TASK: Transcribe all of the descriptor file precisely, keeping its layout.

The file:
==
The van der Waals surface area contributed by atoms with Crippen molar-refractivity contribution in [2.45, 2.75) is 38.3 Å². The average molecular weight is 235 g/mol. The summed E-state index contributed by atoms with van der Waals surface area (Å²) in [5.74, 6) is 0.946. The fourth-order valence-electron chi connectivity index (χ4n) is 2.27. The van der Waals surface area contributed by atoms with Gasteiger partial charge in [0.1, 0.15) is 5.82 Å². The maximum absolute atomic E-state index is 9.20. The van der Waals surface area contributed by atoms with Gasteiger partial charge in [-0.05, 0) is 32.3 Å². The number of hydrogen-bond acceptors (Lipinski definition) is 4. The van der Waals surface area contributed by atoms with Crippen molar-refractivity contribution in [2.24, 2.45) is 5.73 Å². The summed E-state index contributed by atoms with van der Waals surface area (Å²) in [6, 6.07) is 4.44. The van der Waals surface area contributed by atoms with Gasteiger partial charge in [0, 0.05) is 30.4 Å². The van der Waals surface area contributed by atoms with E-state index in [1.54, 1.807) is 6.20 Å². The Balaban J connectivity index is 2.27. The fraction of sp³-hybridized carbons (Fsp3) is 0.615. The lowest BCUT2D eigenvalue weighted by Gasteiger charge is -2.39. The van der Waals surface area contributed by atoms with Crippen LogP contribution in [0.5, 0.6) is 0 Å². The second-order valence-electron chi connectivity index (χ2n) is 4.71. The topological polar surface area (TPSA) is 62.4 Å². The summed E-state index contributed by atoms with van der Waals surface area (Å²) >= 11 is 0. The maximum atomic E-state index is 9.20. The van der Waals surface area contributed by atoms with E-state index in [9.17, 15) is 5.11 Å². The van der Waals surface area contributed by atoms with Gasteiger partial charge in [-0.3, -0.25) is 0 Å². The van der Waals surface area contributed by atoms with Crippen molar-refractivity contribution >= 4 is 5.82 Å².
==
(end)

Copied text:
The van der Waals surface area contributed by atoms with Crippen molar-refractivity contribution in [2.45, 2.75) is 38.3 Å². The average molecular weight is 235 g/mol. The summed E-state index contributed by atoms with van der Waals surface area (Å²) in [5.74, 6) is 0.946. The fourth-order valence-electron chi connectivity index (χ4n) is 2.27. The van der Waals surface area contributed by atoms with Gasteiger partial charge in [0.1, 0.15) is 5.82 Å². The maximum absolute atomic E-state index is 9.20. The van der Waals surface area contributed by atoms with Gasteiger partial charge in [-0.05, 0) is 32.3 Å². The number of hydrogen-bond acceptors (Lipinski definition) is 4. The van der Waals surface area contributed by atoms with Crippen molar-refractivity contribution in [2.24, 2.45) is 5.73 Å². The summed E-state index contributed by atoms with van der Waals surface area (Å²) in [6, 6.07) is 4.44. The van der Waals surface area contributed by atoms with Gasteiger partial charge in [0, 0.05) is 30.4 Å². The van der Waals surface area contributed by atoms with E-state index in [1.54, 1.807) is 6.20 Å². The Balaban J connectivity index is 2.27. The fraction of sp³-hybridized carbons (Fsp3) is 0.615. The lowest BCUT2D eigenvalue weighted by Gasteiger charge is -2.39. The van der Waals surface area contributed by atoms with Crippen LogP contribution in [0.5, 0.6) is 0 Å². The second-order valence-electron chi connectivity index (χ2n) is 4.71. The topological polar surface area (TPSA) is 62.4 Å². The summed E-state index contributed by atoms with van der Waals surface area (Å²) >= 11 is 0. The maximum atomic E-state index is 9.20. The van der Waals surface area contributed by atoms with E-state index in [9.17, 15) is 5.11 Å². The van der Waals surface area contributed by atoms with Gasteiger partial charge in [-0.3, -0.25) is 0 Å². The van der Waals surface area contributed by atoms with Crippen molar-refractivity contribution >= 4 is 5.82 Å².